Intestinal ischemia-reperfusion (IR) is a phenomenon related to physiological conditions (e.g. exercise, stress) and to pathophysiological events (e.g. acute mesenteric ischemia, aortic surgery). Although intestinal IR has been studied extensively in animals, results remain inconclusive and data on human intestinal IR are scarce. Therefore, an experimental harmless model for human intestinal IR was developed, enabling us to clarify the sequelae of human intestinal IR for the first time.
Methods and Findings
In 30 patients undergoing pancreatico-duodenectomy we took advantage of the fact that in this procedure a variable length of jejunum is removed. Isolated jejunum (5 cm) was subjected to 30 minutes ischemia followed by reperfusion. Intestinal Fatty Acid Binding Protein (I-FABP) arteriovenous concentration differences across the bowel segment were measured before and after ischemia to assess epithelial cell damage. Tissue sections were collected after ischemia and at 25, 60 and 120 minutes reperfusion and stained with H&E, and for I-FABP and the apoptosis marker M30. Bonferroni's test was used to compare I-FABP differences. Mean (SEM) arteriovenous concentration gradients of I-FABP across the jejunum revealed rapidly developing epithelial cell damage. I-FABP release significantly increased from 290 (46) pg/ml before ischemia towards 3,997 (554) pg/ml immediately after ischemia (p<0.001) and declined gradually to 1,143 (237) pg/ml within 1 hour reperfusion (p<0.001). Directly after ischemia the intestinal epithelial lining was microscopically normal, while subepithelial spaces appeared at the villus tip. However, after 25 minutes reperfusion, enterocyte M30 immunostaining was observed at the villus tip accompanied by shedding of mature enterocytes into the lumen and loss of I-FABP staining. Interestingly, within 60 minutes reperfusion the epithelial barrier resealed, while debris of apoptotic, shedded epithelial cells was observed in the lumen. At the same time, M30 immunoreactivity was absent in intact epithelial lining.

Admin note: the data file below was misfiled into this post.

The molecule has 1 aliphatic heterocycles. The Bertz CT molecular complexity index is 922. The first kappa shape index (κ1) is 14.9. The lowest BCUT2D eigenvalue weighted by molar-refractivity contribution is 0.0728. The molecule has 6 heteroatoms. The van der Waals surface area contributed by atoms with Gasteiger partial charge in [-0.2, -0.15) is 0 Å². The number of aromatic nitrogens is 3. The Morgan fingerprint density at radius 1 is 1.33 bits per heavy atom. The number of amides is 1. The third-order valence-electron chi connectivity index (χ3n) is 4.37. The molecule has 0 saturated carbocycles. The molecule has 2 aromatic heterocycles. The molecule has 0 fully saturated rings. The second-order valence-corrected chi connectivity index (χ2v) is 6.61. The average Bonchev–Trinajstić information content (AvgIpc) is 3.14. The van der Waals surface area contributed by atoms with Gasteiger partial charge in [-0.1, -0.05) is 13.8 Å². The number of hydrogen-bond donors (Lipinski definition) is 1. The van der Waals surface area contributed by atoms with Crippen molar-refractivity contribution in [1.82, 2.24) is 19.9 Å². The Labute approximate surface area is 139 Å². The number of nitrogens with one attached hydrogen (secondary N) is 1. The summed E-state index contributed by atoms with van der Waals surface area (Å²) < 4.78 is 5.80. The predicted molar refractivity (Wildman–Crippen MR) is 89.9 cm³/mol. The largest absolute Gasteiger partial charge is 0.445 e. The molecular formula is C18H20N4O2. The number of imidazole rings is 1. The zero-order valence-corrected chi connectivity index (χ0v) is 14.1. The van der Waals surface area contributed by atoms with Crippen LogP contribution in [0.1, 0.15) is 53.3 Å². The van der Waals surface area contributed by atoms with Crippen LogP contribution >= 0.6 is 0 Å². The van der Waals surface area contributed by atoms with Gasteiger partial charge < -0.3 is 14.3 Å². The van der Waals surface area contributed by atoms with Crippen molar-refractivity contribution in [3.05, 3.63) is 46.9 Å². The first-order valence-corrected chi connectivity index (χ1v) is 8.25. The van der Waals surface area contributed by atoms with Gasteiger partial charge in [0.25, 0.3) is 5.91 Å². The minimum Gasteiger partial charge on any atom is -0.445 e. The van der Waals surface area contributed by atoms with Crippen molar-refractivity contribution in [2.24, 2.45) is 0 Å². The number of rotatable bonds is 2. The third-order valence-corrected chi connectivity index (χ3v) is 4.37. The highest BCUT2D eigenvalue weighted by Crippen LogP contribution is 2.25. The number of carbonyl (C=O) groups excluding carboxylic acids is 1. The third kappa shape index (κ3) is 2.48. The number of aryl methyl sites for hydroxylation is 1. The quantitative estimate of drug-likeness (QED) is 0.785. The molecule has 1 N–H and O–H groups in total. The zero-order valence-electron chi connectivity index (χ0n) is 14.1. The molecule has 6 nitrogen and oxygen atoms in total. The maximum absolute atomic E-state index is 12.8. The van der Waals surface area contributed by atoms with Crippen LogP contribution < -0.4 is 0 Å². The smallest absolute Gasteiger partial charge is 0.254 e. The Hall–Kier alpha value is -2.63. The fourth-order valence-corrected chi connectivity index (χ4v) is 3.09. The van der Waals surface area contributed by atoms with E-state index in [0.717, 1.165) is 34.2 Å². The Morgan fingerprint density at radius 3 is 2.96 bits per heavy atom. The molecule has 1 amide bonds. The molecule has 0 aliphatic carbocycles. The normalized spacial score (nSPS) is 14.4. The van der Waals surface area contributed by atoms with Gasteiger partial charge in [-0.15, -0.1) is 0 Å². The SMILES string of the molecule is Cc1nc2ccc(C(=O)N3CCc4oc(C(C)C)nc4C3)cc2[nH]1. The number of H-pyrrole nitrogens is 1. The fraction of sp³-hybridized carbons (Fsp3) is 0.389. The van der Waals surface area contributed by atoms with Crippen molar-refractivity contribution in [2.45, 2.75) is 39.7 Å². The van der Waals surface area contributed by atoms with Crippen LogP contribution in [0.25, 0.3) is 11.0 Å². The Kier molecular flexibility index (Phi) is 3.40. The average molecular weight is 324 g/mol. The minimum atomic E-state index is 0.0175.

This is the first human study to clarify intestinal IR induced cell damage and repair and its direct consequences. It reveals a unique, endogenous clearing mechanism for injured enterocytes: rapid detachment of damaged apoptotic enterocytes into the lumen. This process is followed by repair of the epithelial continuity within an hour, resulting in a normal epithelial lining.
The promising, but modest, clinical results of many human cancer vaccines indicate a need for vaccine adjuvants that can increase both the quantity and the quality of vaccine-induced, tumor-specific T cells. In this study we tested the immunological and antitumor effects of the proinflammatory cytokine, IL-23, in gp100 peptide vaccine therapy of established murine melanoma. Neither systemic nor local IL-23 alone had any impact on tumor growth or tumor-specific T cell numbers. Upon specific vaccination, however, systemic IL-23 greatly increased the relative and absolute numbers of vaccine-induced CD8+ T cells and enhanced their effector function at the tumor site. Although IL-23 specifically increased IFN-γ production by tumor-specific T cells, IFN-γ itself was not a primary mediator of the vaccine adjuvant effect. The IL-23-induced antitumor effect and accompanying reversible weight loss were both partially mediated by TNF-α. In contrast, local expression of IL-23 at the tumor site maintained antitumor activity in the absence of weight loss. Under these conditions, it was also clear that enhanced effector function of vaccine-induced CD8+ T cells, rather than increased T cell number, is a primary mechanism underlying the antitumor effect of IL-23. Collectively, these results suggest that IL-23 is a potent vaccine adjuvant for the induction of therapeutic, tumor-specific CD8+ T cell responses.